I put on some relaxing music and played it very softly as we talked. I spoke to her slowly and softly and comforted her. Off and on she responded to something I said with “I remember you said that last time.” I don’t ever recall her saying that before. At one point, I told her I loved her. She said she loved me too and was glad I was with her. Then she very naturally asked, “Who are you?” Two or three times she began to shake and said, “I’m scared.” Gradually she calmed down and was almost asleep at 7:00 when I again mentioned getting up to dress and have breakfast. She said that was fine.
About 8:45, I heard her call me again. She had gotten out of bed and wanted to go to the bathroom. She asked where she was and said she wanted to “get out of here.” I told her I would help her. It was also a time when she did not remember me. She let me help in the bathroom and dressing, but she was very unsure about me.
As we walked to the kitchen for her morning meds, she said, “I just want to lie down.” I took her over to her recliner. She sat down, and I put it in its fully reclined position. She forgot all about leaving and rested another forty-five minutes before she opened her eyes and looked over at me. She smiled. I’m not sure if she remembered my name or our relationship, but she was quite at ease with me. Then closed her eyes and continued resting.
I got her up in time for us to have lunch together before the sitter arrived. After lunch, she rested on the sofa. Mary arrived shortly after that, and I left. Kate was very comfortable about that. The two of them were chatting as I walked out the door.
I was surprised to see Kate sitting on the sofa looking at one of her photo books when I returned. Typically, she would be resting. She said she was glad to see me though she didn’t look at all disturbed that I had been gone. I walked Mary to the door, and she told me that Kate had asked where I was a number of times but didn’t seem unduly concerned.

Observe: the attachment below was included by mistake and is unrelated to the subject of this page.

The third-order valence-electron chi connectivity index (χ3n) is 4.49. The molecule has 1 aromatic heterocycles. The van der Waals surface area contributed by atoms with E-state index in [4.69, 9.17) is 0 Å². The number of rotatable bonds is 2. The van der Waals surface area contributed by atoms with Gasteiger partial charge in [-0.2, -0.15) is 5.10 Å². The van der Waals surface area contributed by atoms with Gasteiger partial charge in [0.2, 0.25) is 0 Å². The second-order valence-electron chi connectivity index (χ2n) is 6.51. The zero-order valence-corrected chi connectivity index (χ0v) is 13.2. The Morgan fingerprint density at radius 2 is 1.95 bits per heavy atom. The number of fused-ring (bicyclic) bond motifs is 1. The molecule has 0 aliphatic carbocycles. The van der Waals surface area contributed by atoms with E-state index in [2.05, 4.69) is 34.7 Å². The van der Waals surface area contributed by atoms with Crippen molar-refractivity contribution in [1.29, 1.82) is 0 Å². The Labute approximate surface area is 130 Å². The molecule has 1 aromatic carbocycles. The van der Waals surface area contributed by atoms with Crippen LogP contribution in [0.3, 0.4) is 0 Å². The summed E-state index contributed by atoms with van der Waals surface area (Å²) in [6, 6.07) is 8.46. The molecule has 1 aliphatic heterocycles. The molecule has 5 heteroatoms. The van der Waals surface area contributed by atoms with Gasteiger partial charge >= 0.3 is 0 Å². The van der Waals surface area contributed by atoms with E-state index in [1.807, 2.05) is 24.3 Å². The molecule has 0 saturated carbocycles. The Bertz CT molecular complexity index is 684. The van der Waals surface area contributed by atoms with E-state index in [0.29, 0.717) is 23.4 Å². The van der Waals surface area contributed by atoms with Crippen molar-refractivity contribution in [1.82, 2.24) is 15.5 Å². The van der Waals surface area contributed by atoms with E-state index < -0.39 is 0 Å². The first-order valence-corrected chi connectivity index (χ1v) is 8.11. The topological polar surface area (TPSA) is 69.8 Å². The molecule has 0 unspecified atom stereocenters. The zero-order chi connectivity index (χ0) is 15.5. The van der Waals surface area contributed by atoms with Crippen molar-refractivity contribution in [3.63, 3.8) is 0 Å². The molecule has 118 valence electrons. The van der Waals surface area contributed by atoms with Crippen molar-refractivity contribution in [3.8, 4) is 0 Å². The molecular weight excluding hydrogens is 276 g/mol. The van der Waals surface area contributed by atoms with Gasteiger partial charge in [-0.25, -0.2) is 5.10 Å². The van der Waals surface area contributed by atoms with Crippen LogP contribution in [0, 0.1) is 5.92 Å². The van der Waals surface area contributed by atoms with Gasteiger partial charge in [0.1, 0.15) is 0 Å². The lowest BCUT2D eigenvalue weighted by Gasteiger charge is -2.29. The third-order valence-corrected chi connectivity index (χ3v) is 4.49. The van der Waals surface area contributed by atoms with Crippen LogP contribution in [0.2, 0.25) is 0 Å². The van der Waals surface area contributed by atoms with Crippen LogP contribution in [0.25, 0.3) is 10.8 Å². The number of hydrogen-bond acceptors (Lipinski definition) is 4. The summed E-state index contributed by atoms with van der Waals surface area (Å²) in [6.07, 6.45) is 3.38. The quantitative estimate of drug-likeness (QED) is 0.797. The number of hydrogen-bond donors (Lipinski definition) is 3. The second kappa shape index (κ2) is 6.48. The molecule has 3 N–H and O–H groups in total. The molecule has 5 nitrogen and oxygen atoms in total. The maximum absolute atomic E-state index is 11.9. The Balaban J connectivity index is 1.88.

I sat down to go through the photo book with her. She wanted me to identify the various people in the photos, but she quickly found that overwhelming. I suggested we take a break and go to dinner. She wanted to go to the bathroom, and I took her.
When she was finished, she was very disturbed about people we would see somewhere, apparently in her hometown in Texas. I told her it would be a long time before we made a trip to Texas. That didn’t help. She said she couldn’t help thinking about how her mother was feeling. On the way to the restaurant, she continued to worry about these people and how she should react to them. I assured her I would be with her and would try to see that everything went smoothly. She appreciated that, but it didn’t relieve her pain.
Once we were seated at our table, she continued to talk about these people. I never figured out what it was that she was afraid would happen, only that she was very disturbed. At one point, she started crying at the table. She recovered quickly, but it wasn’t until the food arrived that her attention was diverted, and she never mentioned anything else about it.
Before we left, we had an experience that was similar to the one we had the night before. When our server brought the check, Kate pointed to the table top and asked if the server could see “them.” She didn’t. Kate pressed her finger on the table and held it up to the server and said, “See?” The server played the game well. She pretended to pick “it” up from her finger and said, “Now, I’ve got it.”
The day ended well. We watched a couple of YouTube videos about the story and filming of The Sound of Music. I know she couldn’t follow it, but she was quite interested. As usual, she was awake when I got in bed. That is the most predictable moment of the entire day. She almost always seems at ease and glad that I have joined her. We usually talk briefly, express our love for each other, and say good night. I was glad to end the day on a positive note. We are certainly having more days that call for greater problem solving.